Yet another year with yet another update.
2012 version can be found here.
2013 version can be found here.
American professor John Holden arrives in London for a conference on parapsychology only to discover that the colleague he was supposed to meet was killed in a freak accident the day before. It turns out that the deceased had been investigating a cult lead by Dr. Julian Karswell. Though a skeptic, Holden is suspicious of the devil-worshiping Karswell. Following a trail of mysterious manuscripts, Holden enters a world that makes him question his faith in science.
You could learn a lot from children. They believe in things in the dark, although we tell them it's not so. Maybe we've been fooling them.
- Joanna Harrington
Tourneur creates labyrinths out of a few corridors in his first 'horror' film in around about a decade. It's a nightmarish old tale of witchcraft and demons which is obsessed with the absence of facts or knowledge, and there's hardly any distinction between interiors and exteriors - they're both equally dark and hostile. I have a particular disliking for the 'obstinate professor' character type but Andrews is a more than compelling actor and MacGinnis' demonic cult leader acts as a great contrast too. The titular demon is an…
I wonder if Chris Carter ever caught this film before he created The X Files?
The reason I ask is not because there are massive similarities between this and his landmark TV series. It's more to do with the way the two main characters are handled and how they differ not only in their beliefs but how they continue to staunchly retain those beliefs even in the face of sometimes overwhelming evidence.
So, for every peculiar event that Dana Andrews, an American psychologist who has travelled to the UK to expose a self-styled 'wizard' and possible Satan worshipper as a fraud, he never caves in to admitting to what might be going on.…
An American hypnotherapist travels to England to host a lecture on the myths of Witchcraft and Devil Worship and how they affect people on a deep psychological level. In order to achieve that, he and his colleagues are set to discredit a well known witch doctor/black magician, an idea that results in some of them hexed and doomed to be destroyed by a fire demon from hell.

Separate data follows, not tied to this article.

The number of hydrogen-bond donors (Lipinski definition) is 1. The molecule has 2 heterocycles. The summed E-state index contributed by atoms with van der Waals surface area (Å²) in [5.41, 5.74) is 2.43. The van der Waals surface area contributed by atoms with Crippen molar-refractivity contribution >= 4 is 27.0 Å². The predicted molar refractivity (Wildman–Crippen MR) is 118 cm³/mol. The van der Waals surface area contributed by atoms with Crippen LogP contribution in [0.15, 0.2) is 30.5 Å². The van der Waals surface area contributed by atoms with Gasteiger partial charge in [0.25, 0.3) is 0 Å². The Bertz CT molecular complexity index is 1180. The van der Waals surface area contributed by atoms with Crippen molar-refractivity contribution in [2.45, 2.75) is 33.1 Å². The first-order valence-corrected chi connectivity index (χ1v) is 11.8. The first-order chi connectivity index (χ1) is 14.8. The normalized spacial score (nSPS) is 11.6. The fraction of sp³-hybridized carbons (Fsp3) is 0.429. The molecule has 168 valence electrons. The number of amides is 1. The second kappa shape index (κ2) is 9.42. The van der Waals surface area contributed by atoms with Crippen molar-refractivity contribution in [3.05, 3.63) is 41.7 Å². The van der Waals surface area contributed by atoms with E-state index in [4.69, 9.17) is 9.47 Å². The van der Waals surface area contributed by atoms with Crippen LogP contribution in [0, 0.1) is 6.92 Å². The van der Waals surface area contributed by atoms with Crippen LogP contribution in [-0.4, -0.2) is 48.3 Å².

Filled with references to black magic, demonology and the occult, 'Night of the Demon' is the kind of movie I would have expected to see in the late 60s or early 70s, but not in the fifties. The battle between belief and skepticism begins in an academic level and slowly turns in to…
Essentially an expansion on the perennial theme of Tourneur's earlier horror movies with Val Lewton - the conflict and ambiguity between logic and the supernatural, but less elegant (and, with those genuinely scary shots of the actual demon, much less ambiguous!) than any of those. Still pleasantly relentless in its slow tightening of the noose around Dana Andrews' neck, almost like in a Cornell Woolrich story, and it's kind of funny how his stubbornness in the face of such blatant evidence that he's been hexed starts to seem like the exact opposite of the scientific empiricism he's going for.
Inspector: "Spare me a minute sir, there's a doctor John Holden outside sir."
Superintendent: "The psychology chap?"
Inspector: "That's it sir. It's, um, a bit awkward- he's uh… it seem's he's bewitched, you know, broomsticks and all that. Think's he's being followed by something. Apparently he's going to die tomorrow night."
Tourneur brings his trademark atmospheric touch to this British supernatural mystery thriller. Dana Andrews is the hard-headed American non-believer investigating a mysterious death linked to a wealthy practitioner of the dark arts. Aside from the rubber creature effects, it's very much a throwback to pulp 1930's-style haunted house investigation stories. Unlike the classic gothic mystery, the villain is not unmasked, Scooby-Doo-like, to reveal a mundane cause for the suspected…
"Maybe it's better not to know."